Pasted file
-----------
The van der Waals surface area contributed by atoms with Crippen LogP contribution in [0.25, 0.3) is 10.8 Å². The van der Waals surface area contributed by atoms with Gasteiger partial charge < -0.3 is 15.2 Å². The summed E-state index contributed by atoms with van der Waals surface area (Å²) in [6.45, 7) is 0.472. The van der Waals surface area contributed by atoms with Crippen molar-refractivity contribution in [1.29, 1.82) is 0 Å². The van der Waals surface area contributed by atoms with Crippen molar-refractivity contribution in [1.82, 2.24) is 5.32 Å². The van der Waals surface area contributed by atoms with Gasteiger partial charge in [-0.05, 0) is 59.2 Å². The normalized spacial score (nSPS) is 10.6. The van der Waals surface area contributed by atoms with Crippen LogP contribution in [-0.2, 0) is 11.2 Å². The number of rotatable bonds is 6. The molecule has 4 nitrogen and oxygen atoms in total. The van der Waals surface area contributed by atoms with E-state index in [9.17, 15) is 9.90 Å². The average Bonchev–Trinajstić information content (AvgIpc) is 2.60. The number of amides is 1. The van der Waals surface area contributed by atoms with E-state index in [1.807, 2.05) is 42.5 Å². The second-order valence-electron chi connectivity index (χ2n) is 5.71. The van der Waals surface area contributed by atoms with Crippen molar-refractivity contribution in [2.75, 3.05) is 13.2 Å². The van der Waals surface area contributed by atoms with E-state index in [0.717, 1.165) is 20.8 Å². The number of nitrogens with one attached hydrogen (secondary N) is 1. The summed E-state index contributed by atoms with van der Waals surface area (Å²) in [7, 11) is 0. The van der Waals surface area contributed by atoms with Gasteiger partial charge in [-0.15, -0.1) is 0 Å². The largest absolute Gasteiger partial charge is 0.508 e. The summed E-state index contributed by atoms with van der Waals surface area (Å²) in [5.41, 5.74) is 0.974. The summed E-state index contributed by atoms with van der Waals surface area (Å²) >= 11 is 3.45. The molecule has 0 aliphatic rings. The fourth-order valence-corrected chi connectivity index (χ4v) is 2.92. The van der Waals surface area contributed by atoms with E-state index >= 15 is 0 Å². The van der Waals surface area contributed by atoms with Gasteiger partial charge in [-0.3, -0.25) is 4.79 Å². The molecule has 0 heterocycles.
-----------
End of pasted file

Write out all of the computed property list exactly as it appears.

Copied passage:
The van der Waals surface area contributed by atoms with Crippen LogP contribution in [0.25, 0.3) is 10.8 Å². The van der Waals surface area contributed by atoms with Gasteiger partial charge < -0.3 is 15.2 Å². The summed E-state index contributed by atoms with van der Waals surface area (Å²) in [6.45, 7) is 0.472. The van der Waals surface area contributed by atoms with Crippen molar-refractivity contribution in [1.29, 1.82) is 0 Å². The van der Waals surface area contributed by atoms with Crippen molar-refractivity contribution in [1.82, 2.24) is 5.32 Å². The van der Waals surface area contributed by atoms with Gasteiger partial charge in [-0.05, 0) is 59.2 Å². The normalized spacial score (nSPS) is 10.6. The van der Waals surface area contributed by atoms with Crippen LogP contribution in [-0.2, 0) is 11.2 Å². The number of rotatable bonds is 6. The molecule has 4 nitrogen and oxygen atoms in total. The van der Waals surface area contributed by atoms with E-state index in [9.17, 15) is 9.90 Å². The average Bonchev–Trinajstić information content (AvgIpc) is 2.60. The number of amides is 1. The van der Waals surface area contributed by atoms with E-state index in [1.807, 2.05) is 42.5 Å². The second-order valence-electron chi connectivity index (χ2n) is 5.71. The van der Waals surface area contributed by atoms with Crippen molar-refractivity contribution in [2.75, 3.05) is 13.2 Å². The van der Waals surface area contributed by atoms with E-state index in [0.717, 1.165) is 20.8 Å². The number of nitrogens with one attached hydrogen (secondary N) is 1. The summed E-state index contributed by atoms with van der Waals surface area (Å²) in [7, 11) is 0. The van der Waals surface area contributed by atoms with Gasteiger partial charge in [-0.15, -0.1) is 0 Å². The largest absolute Gasteiger partial charge is 0.508 e. The summed E-state index contributed by atoms with van der Waals surface area (Å²) in [5.41, 5.74) is 0.974. The summed E-state index contributed by atoms with van der Waals surface area (Å²) >= 11 is 3.45. The molecule has 0 aliphatic rings. The fourth-order valence-corrected chi connectivity index (χ4v) is 2.92. The van der Waals surface area contributed by atoms with E-state index >= 15 is 0 Å². The van der Waals surface area contributed by atoms with Gasteiger partial charge in [-0.3, -0.25) is 4.79 Å². The molecule has 0 heterocycles.